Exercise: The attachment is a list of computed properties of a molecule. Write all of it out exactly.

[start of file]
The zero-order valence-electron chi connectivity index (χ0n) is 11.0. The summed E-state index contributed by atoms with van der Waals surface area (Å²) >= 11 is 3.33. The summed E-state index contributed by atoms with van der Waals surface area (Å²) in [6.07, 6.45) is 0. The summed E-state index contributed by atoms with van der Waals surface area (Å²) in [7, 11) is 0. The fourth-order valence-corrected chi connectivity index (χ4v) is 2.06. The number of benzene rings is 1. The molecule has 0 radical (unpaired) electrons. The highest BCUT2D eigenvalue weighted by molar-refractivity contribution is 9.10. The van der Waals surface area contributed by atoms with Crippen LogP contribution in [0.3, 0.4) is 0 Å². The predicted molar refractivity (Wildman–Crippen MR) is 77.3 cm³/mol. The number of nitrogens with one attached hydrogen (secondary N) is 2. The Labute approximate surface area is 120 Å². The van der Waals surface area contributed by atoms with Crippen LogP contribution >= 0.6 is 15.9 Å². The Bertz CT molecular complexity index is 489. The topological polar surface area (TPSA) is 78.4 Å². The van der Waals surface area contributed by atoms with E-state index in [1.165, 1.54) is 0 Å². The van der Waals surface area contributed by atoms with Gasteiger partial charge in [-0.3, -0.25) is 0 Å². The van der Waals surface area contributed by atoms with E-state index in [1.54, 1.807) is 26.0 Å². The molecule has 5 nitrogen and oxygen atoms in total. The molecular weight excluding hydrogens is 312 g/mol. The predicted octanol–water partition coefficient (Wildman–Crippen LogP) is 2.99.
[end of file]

The zero-order valence-electron chi connectivity index (χ0n) is 11.0. The summed E-state index contributed by atoms with van der Waals surface area (Å²) >= 11 is 3.33. The summed E-state index contributed by atoms with van der Waals surface area (Å²) in [6.07, 6.45) is 0. The summed E-state index contributed by atoms with van der Waals surface area (Å²) in [7, 11) is 0. The fourth-order valence-corrected chi connectivity index (χ4v) is 2.06. The number of benzene rings is 1. The molecule has 0 radical (unpaired) electrons. The highest BCUT2D eigenvalue weighted by molar-refractivity contribution is 9.10. The van der Waals surface area contributed by atoms with Crippen LogP contribution in [0.3, 0.4) is 0 Å². The predicted molar refractivity (Wildman–Crippen MR) is 77.3 cm³/mol. The number of nitrogens with one attached hydrogen (secondary N) is 2. The Labute approximate surface area is 120 Å². The van der Waals surface area contributed by atoms with Crippen LogP contribution >= 0.6 is 15.9 Å². The Bertz CT molecular complexity index is 489. The topological polar surface area (TPSA) is 78.4 Å². The van der Waals surface area contributed by atoms with E-state index in [1.165, 1.54) is 0 Å². The van der Waals surface area contributed by atoms with Gasteiger partial charge in [-0.3, -0.25) is 0 Å². The van der Waals surface area contributed by atoms with E-state index in [1.54, 1.807) is 26.0 Å². The molecule has 5 nitrogen and oxygen atoms in total. The molecular weight excluding hydrogens is 312 g/mol. The predicted octanol–water partition coefficient (Wildman–Crippen LogP) is 2.99.